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Eat yourself well by Rachel Kelly

Author Rachel Kelly believes that food can be a valuable tool in achieving a positive state of mind

“Let food be thy medicine and medicine be thy food” said the Greek physician Hippocrates more than two thousand years ago.

Despite such age-old wisdom, it was only after two serious bouts of depression that I’ve followed his advice and learnt how medicinal food can truly be. Initially, I was treated with antidepressants.

But their debilitating side effects – I put on a stone – meant that increasingly I’ve searched for other ways to treat my anxiety. Eating carefully has hugely helped me to manage my low mood and tendency to anxiety, and I’m not alone.

More and more research is being done to show the impact of food on our emotions. Pioneers in the growing field of ‘food therapy’ are breaking new ground: researchers at Louisiana State University are even treating post-traumatic stress disorder with the common blueberry, and yielding positive results.

I was lucky enough to be able to turn to Alice Mackintosh, a highly respected nutritionist who works at The Food Doctor, to help me choose a diet that has improved my mood.

Here are the tips that have helped me improve the relationship between my food and mood.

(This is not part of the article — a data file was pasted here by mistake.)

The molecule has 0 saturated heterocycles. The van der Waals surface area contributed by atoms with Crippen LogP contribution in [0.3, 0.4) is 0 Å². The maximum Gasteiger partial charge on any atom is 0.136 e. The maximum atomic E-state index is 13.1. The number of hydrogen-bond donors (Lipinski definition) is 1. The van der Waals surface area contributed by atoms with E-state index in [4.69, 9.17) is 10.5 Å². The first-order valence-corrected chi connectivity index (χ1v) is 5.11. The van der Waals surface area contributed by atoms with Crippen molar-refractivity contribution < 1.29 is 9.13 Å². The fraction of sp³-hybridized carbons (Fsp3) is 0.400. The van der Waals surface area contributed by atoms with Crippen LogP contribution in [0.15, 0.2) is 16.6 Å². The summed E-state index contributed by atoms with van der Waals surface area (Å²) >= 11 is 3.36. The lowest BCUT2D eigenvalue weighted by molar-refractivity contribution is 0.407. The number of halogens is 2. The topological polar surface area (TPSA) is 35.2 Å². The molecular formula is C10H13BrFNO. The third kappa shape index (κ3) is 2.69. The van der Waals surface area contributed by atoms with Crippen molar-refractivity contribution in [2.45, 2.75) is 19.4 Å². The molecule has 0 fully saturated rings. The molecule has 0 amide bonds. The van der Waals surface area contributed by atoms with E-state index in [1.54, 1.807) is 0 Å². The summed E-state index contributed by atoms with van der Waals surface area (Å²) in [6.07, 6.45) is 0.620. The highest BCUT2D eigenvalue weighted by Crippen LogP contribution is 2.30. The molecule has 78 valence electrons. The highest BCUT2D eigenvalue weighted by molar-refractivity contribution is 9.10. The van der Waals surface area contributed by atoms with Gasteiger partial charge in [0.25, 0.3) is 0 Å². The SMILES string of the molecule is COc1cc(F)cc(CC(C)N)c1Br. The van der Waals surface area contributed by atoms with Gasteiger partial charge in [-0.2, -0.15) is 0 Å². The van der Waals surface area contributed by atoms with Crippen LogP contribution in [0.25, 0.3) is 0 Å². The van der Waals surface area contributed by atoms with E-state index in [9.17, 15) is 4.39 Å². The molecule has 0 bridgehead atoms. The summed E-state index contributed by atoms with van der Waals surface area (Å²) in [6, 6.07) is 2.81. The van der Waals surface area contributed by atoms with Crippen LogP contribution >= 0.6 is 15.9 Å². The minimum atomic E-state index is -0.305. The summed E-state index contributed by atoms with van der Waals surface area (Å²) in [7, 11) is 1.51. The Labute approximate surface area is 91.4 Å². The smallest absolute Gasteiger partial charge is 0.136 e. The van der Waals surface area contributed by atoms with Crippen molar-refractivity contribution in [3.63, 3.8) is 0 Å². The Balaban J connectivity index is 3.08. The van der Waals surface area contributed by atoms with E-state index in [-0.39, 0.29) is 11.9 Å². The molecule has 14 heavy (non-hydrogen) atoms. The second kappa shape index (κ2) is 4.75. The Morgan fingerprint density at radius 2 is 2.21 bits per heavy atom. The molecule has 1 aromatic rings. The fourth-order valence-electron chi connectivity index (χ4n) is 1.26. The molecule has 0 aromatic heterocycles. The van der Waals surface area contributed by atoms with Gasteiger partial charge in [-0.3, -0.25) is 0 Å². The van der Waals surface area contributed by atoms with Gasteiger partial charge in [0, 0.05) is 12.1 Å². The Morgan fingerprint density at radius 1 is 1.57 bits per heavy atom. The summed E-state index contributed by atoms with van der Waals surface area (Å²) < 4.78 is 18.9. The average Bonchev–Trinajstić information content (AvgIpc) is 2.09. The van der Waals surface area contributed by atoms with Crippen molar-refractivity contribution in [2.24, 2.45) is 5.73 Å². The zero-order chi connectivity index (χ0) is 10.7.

1. Add a dash of colour

My first colourful tip is to eat foods that reflect the many colours of the rainbow; and not only because it’s a joyful experience to fill your plate with as many vibrant hues and shades as you can possibly find.

Greens, purples, oranges, and blues – all these are found in fruit and vegetables. They are key sources of the vitamins and minerals that are essential for life and happiness. These colourful plant-based foods are full of phytonutrients, natural compounds that prevent disease and help our bodies achieve optimum health and improve our mood.

Meanwhile white foods, be they white bread, pasta or rice, have had much of their nutritional goodness processed out of them.

  1. Go with your gut 

Increase the amount of ‘good bacteria’ in your system. For decades, antibiotics have been used both in medicine and the food chain, which in turn has reduced the presence of good and bad bacteria in our bodies.

We need to try and up our supplies of good bacteria. They help speed up our metabolism and improve our mood by producing serotonin and dopamine which are conducive to calm. Thus the birth of ‘psychobiotics’, a catchy name for the live organisms that, when eaten in adequate amounts, can help improve people’s mood. Not for nothing do we use the expression ‘gut feeling’, our gut being connected to our emotional limbic system.

Probiotic foods include sauerkraut (a type of fermented cabbage), kimchi (a vegetable dish) and tempeh (a soy product). I must confess I’ve never managed to eat any of them. Probiotic or live yoghurt is easier for most of us. It’s also proved relatively easy to try and eat the pre-biotics that feed our good gut bacteria. They include onions, leeks, artichokes, garlic and asparagus.